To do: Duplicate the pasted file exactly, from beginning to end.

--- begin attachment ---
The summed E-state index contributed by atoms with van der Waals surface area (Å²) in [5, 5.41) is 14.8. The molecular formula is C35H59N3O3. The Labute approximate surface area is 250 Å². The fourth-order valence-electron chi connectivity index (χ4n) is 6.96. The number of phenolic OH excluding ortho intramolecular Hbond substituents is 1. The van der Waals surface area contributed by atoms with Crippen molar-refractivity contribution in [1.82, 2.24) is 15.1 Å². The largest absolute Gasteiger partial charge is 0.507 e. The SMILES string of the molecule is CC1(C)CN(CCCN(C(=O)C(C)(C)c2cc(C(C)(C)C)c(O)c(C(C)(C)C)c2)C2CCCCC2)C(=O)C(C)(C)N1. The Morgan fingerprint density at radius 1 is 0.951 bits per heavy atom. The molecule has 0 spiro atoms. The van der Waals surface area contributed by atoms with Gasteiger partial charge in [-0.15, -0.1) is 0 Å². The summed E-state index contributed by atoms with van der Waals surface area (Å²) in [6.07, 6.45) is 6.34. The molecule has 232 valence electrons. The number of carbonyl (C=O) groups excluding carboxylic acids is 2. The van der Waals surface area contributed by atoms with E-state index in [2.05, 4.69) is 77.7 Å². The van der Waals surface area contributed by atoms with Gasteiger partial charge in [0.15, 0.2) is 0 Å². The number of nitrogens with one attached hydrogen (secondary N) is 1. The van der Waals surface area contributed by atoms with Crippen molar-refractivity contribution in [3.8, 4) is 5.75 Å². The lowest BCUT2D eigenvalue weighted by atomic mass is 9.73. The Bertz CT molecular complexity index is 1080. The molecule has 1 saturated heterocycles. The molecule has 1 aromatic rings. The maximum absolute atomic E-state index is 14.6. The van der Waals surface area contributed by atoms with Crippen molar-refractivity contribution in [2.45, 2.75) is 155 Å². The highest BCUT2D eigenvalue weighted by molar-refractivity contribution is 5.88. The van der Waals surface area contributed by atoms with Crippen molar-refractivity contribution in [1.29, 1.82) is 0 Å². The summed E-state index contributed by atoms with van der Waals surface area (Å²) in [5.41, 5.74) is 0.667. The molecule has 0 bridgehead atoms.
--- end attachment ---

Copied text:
The summed E-state index contributed by atoms with van der Waals surface area (Å²) in [5, 5.41) is 14.8. The molecular formula is C35H59N3O3. The Labute approximate surface area is 250 Å². The fourth-order valence-electron chi connectivity index (χ4n) is 6.96. The number of phenolic OH excluding ortho intramolecular Hbond substituents is 1. The van der Waals surface area contributed by atoms with Crippen molar-refractivity contribution in [1.82, 2.24) is 15.1 Å². The largest absolute Gasteiger partial charge is 0.507 e. The SMILES string of the molecule is CC1(C)CN(CCCN(C(=O)C(C)(C)c2cc(C(C)(C)C)c(O)c(C(C)(C)C)c2)C2CCCCC2)C(=O)C(C)(C)N1. The Morgan fingerprint density at radius 1 is 0.951 bits per heavy atom. The molecule has 0 spiro atoms. The van der Waals surface area contributed by atoms with Gasteiger partial charge in [-0.15, -0.1) is 0 Å². The summed E-state index contributed by atoms with van der Waals surface area (Å²) in [6.07, 6.45) is 6.34. The molecule has 232 valence electrons. The number of carbonyl (C=O) groups excluding carboxylic acids is 2. The van der Waals surface area contributed by atoms with E-state index in [2.05, 4.69) is 77.7 Å². The van der Waals surface area contributed by atoms with Gasteiger partial charge in [0.15, 0.2) is 0 Å². The number of nitrogens with one attached hydrogen (secondary N) is 1. The van der Waals surface area contributed by atoms with Crippen molar-refractivity contribution in [3.8, 4) is 5.75 Å². The lowest BCUT2D eigenvalue weighted by atomic mass is 9.73. The Bertz CT molecular complexity index is 1080. The molecule has 1 saturated heterocycles. The molecule has 1 aromatic rings. The maximum absolute atomic E-state index is 14.6. The van der Waals surface area contributed by atoms with Crippen molar-refractivity contribution in [2.45, 2.75) is 155 Å². The highest BCUT2D eigenvalue weighted by molar-refractivity contribution is 5.88. The van der Waals surface area contributed by atoms with Crippen molar-refractivity contribution in [1.29, 1.82) is 0 Å². The summed E-state index contributed by atoms with van der Waals surface area (Å²) in [5.41, 5.74) is 0.667. The molecule has 0 bridgehead atoms.